Half the World Has a Clitoris. Why Don’t Doctors Study It?
The organ is “completely ignored by pretty much everyone,” medical experts say, and that omission can be devastating to women’s sexual health.
This New York Times Article is worth checking out.
By Rachel E. Gross
If there was one thing Gillian knew, it was that she did not want a hole punch anywhere near her genitals.
So when, in 2018, a gynecologist recommended a vulval biopsy to check for signs of cancer, she hesitated. The doctor suspected that the whitish speck of skin that Gillian had found next to her clitoris was lichen sclerosus, a skin condition that is usually benign. To Gillian, a registered nurse, taking a chunk out of her most sensitive body part sounded a bit extreme.
But in the end she consented. He was a doctor; she was a nurse. She assumed he was the authority on this part of the body. “I never worked in OB-GYN before,” said Gillian, who asked to be identified by her first name to protect her privacy. “I was pretty clueless.”
For the biopsy, she was placed in stirrups and given a spinal epidural to numb the area. Afterward, to stem the bleeding, the doctor put one hand over the other and pressed hard against her vulva — the outer female genitalia, including the inner and outer labia, the opening to the vagina and the clitoris. Even through the anesthesia, she could feel the pressure against her pubic bone. She screamed.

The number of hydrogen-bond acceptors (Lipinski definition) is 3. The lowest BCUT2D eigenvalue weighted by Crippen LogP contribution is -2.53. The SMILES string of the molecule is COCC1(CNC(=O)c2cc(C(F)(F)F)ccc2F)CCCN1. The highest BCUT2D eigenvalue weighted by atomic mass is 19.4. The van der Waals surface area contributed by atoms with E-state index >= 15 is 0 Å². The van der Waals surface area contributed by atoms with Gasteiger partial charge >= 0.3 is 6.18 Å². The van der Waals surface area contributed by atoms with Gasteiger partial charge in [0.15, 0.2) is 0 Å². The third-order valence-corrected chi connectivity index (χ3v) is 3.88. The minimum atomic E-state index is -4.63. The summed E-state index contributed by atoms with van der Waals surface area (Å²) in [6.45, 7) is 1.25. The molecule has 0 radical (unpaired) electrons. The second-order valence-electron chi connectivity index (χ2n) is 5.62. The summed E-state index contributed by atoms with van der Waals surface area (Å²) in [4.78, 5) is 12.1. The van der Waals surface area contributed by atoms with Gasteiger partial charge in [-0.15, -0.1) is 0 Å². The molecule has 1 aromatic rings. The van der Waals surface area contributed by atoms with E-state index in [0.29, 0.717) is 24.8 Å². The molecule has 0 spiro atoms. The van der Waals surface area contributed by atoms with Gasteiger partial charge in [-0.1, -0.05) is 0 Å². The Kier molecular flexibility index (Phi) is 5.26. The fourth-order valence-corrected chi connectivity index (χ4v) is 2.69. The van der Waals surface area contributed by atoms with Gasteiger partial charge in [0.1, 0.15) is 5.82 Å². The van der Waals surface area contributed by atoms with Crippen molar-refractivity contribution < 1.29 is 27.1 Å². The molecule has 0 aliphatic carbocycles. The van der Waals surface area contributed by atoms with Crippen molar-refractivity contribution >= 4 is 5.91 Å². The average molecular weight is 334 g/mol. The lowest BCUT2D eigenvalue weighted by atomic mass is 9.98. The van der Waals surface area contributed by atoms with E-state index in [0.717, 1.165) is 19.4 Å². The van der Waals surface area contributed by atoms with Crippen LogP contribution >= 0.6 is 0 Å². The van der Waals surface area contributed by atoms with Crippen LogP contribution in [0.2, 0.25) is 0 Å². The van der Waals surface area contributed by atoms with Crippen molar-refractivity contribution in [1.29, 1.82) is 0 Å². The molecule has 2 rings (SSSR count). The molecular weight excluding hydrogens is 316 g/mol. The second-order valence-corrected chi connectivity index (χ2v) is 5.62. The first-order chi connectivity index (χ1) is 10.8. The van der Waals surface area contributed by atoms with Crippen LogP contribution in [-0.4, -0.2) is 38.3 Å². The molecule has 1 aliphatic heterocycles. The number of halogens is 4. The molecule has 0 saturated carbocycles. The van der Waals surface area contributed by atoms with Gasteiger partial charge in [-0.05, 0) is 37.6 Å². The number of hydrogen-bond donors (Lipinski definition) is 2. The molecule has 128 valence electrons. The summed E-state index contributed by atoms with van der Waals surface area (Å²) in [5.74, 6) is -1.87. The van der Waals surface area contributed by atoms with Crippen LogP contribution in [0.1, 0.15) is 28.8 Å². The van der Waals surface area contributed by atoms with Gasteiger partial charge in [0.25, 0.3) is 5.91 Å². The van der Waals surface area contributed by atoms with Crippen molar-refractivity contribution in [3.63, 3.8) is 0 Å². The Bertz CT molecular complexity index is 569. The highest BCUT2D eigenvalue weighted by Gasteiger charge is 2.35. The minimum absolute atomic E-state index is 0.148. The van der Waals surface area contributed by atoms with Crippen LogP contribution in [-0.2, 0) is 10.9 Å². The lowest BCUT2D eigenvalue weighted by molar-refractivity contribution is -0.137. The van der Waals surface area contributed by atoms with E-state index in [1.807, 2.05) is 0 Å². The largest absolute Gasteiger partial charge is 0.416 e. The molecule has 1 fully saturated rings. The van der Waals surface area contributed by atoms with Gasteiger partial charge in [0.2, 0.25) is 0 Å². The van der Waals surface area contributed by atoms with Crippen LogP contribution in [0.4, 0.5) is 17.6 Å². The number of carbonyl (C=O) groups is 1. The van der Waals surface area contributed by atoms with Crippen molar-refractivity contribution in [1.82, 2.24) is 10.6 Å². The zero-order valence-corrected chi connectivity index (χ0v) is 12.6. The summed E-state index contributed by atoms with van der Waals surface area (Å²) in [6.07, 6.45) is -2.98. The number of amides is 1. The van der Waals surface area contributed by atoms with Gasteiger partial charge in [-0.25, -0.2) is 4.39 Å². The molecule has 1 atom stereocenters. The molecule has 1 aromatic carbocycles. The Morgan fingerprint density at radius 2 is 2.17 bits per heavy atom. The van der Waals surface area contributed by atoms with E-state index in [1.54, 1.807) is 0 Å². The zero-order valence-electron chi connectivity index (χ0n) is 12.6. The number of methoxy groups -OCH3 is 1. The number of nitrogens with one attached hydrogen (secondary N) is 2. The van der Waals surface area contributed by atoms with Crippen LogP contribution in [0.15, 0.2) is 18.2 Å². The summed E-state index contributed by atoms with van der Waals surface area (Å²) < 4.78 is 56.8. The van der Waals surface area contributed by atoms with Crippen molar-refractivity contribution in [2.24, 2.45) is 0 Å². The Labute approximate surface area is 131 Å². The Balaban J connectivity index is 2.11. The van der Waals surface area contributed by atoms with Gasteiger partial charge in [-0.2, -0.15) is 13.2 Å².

A month later, Gillian was in bed with her boyfriend when she realized that she could no longer reach orgasm. She could become aroused, but at the moment of no return, “it ended into nothing,” she recalled. “And that’s still how it is.”
When she informed her gynecologist, she said, he speculated that she was experiencing numbness caused by scarring and that it would go away in time. It did not. Alarmed, Gillian began seeing one specialist after another in search of an explanation and, hopefully, a solution.
That’s when she discovered that no one wanted to talk about her clitoris.